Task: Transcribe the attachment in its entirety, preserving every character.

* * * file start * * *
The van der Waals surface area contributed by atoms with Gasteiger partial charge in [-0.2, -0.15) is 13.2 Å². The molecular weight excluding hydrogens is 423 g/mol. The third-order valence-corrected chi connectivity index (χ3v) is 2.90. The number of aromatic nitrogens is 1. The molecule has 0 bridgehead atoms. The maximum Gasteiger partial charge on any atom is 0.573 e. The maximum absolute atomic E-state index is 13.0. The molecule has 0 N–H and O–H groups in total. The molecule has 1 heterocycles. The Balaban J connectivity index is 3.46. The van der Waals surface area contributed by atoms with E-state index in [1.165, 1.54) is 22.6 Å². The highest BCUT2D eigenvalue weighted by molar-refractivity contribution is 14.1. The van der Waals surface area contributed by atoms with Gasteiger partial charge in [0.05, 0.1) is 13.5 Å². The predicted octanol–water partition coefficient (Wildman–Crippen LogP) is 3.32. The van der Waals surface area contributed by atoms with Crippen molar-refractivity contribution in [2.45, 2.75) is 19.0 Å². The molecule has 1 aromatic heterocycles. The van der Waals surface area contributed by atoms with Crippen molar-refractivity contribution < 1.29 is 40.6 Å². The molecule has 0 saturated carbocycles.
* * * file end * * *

The van der Waals surface area contributed by atoms with Gasteiger partial charge in [-0.2, -0.15) is 13.2 Å². The molecular weight excluding hydrogens is 423 g/mol. The third-order valence-corrected chi connectivity index (χ3v) is 2.90. The number of aromatic nitrogens is 1. The molecule has 0 bridgehead atoms. The maximum Gasteiger partial charge on any atom is 0.573 e. The maximum absolute atomic E-state index is 13.0. The molecule has 0 N–H and O–H groups in total. The molecule has 1 heterocycles. The Balaban J connectivity index is 3.46. The van der Waals surface area contributed by atoms with E-state index in [1.165, 1.54) is 22.6 Å². The highest BCUT2D eigenvalue weighted by molar-refractivity contribution is 14.1. The van der Waals surface area contributed by atoms with Gasteiger partial charge in [0.05, 0.1) is 13.5 Å². The predicted octanol–water partition coefficient (Wildman–Crippen LogP) is 3.32. The van der Waals surface area contributed by atoms with Crippen molar-refractivity contribution in [2.45, 2.75) is 19.0 Å². The molecule has 1 aromatic heterocycles. The van der Waals surface area contributed by atoms with Crippen molar-refractivity contribution < 1.29 is 40.6 Å². The molecule has 0 saturated carbocycles.